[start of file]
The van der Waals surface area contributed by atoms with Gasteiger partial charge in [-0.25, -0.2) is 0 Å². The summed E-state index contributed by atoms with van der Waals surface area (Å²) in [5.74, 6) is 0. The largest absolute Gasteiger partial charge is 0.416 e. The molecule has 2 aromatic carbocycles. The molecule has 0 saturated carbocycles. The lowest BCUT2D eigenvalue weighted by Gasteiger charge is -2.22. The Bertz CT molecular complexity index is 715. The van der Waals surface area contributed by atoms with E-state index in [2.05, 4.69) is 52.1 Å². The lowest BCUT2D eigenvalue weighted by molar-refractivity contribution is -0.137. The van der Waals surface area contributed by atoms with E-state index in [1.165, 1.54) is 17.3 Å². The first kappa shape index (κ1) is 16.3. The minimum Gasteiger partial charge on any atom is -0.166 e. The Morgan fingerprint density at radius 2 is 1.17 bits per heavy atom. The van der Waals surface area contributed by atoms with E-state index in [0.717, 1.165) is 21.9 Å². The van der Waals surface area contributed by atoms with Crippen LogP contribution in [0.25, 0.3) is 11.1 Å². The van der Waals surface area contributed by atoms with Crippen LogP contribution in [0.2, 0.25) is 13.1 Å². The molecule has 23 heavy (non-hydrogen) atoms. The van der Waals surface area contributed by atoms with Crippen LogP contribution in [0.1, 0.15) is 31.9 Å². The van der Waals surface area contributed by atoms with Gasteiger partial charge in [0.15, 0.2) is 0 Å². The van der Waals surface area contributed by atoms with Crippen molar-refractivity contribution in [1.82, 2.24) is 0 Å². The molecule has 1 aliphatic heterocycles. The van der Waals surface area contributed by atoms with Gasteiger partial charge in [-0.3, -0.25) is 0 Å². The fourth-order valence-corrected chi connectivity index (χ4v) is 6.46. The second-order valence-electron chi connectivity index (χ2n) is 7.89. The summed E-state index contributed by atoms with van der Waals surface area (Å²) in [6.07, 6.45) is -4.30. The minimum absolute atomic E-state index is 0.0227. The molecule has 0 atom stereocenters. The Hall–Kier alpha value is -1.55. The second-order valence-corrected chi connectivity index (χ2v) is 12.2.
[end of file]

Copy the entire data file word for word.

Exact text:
The van der Waals surface area contributed by atoms with Gasteiger partial charge in [-0.25, -0.2) is 0 Å². The summed E-state index contributed by atoms with van der Waals surface area (Å²) in [5.74, 6) is 0. The largest absolute Gasteiger partial charge is 0.416 e. The molecule has 2 aromatic carbocycles. The molecule has 0 saturated carbocycles. The lowest BCUT2D eigenvalue weighted by Gasteiger charge is -2.22. The Bertz CT molecular complexity index is 715. The van der Waals surface area contributed by atoms with E-state index in [2.05, 4.69) is 52.1 Å². The lowest BCUT2D eigenvalue weighted by molar-refractivity contribution is -0.137. The van der Waals surface area contributed by atoms with E-state index in [1.165, 1.54) is 17.3 Å². The first kappa shape index (κ1) is 16.3. The minimum Gasteiger partial charge on any atom is -0.166 e. The Morgan fingerprint density at radius 2 is 1.17 bits per heavy atom. The van der Waals surface area contributed by atoms with E-state index in [0.717, 1.165) is 21.9 Å². The van der Waals surface area contributed by atoms with Crippen LogP contribution in [0.25, 0.3) is 11.1 Å². The van der Waals surface area contributed by atoms with Crippen LogP contribution in [0.2, 0.25) is 13.1 Å². The molecule has 23 heavy (non-hydrogen) atoms. The van der Waals surface area contributed by atoms with Crippen LogP contribution in [0.1, 0.15) is 31.9 Å². The van der Waals surface area contributed by atoms with Gasteiger partial charge in [0.15, 0.2) is 0 Å². The van der Waals surface area contributed by atoms with Crippen molar-refractivity contribution in [1.82, 2.24) is 0 Å². The molecule has 1 aliphatic heterocycles. The van der Waals surface area contributed by atoms with Gasteiger partial charge in [-0.3, -0.25) is 0 Å². The fourth-order valence-corrected chi connectivity index (χ4v) is 6.46. The second-order valence-electron chi connectivity index (χ2n) is 7.89. The summed E-state index contributed by atoms with van der Waals surface area (Å²) in [6.07, 6.45) is -4.30. The minimum absolute atomic E-state index is 0.0227. The molecule has 0 atom stereocenters. The Hall–Kier alpha value is -1.55. The second-order valence-corrected chi connectivity index (χ2v) is 12.2.